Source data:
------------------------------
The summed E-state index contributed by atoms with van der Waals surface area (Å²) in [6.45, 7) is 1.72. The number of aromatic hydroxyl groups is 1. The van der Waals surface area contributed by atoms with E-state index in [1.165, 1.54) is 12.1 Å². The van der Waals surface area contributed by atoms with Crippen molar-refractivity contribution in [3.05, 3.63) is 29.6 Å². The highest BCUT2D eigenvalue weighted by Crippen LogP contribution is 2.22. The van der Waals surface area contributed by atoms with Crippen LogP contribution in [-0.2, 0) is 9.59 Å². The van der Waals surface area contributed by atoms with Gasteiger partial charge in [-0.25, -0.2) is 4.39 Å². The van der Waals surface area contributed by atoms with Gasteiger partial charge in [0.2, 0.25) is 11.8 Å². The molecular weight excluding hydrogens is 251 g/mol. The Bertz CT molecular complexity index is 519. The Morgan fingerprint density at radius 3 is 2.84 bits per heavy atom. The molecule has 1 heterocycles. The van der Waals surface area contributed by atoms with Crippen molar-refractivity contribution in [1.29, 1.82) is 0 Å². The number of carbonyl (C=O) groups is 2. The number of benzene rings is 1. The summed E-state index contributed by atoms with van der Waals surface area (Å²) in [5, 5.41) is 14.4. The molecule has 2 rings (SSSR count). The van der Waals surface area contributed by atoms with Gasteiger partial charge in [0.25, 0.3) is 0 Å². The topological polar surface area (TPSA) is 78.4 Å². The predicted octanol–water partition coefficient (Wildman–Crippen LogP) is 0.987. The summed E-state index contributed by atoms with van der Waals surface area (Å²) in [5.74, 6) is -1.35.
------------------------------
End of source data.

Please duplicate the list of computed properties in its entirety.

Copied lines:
The summed E-state index contributed by atoms with van der Waals surface area (Å²) in [6.45, 7) is 1.72. The number of aromatic hydroxyl groups is 1. The van der Waals surface area contributed by atoms with E-state index in [1.165, 1.54) is 12.1 Å². The van der Waals surface area contributed by atoms with Crippen molar-refractivity contribution in [3.05, 3.63) is 29.6 Å². The highest BCUT2D eigenvalue weighted by Crippen LogP contribution is 2.22. The van der Waals surface area contributed by atoms with Crippen LogP contribution in [-0.2, 0) is 9.59 Å². The van der Waals surface area contributed by atoms with Gasteiger partial charge in [-0.25, -0.2) is 4.39 Å². The van der Waals surface area contributed by atoms with Gasteiger partial charge in [0.2, 0.25) is 11.8 Å². The molecular weight excluding hydrogens is 251 g/mol. The Bertz CT molecular complexity index is 519. The Morgan fingerprint density at radius 3 is 2.84 bits per heavy atom. The molecule has 1 heterocycles. The van der Waals surface area contributed by atoms with Crippen molar-refractivity contribution in [1.29, 1.82) is 0 Å². The number of carbonyl (C=O) groups is 2. The number of benzene rings is 1. The summed E-state index contributed by atoms with van der Waals surface area (Å²) in [5, 5.41) is 14.4. The molecule has 2 rings (SSSR count). The van der Waals surface area contributed by atoms with Gasteiger partial charge in [0.25, 0.3) is 0 Å². The topological polar surface area (TPSA) is 78.4 Å². The predicted octanol–water partition coefficient (Wildman–Crippen LogP) is 0.987. The summed E-state index contributed by atoms with van der Waals surface area (Å²) in [5.74, 6) is -1.35.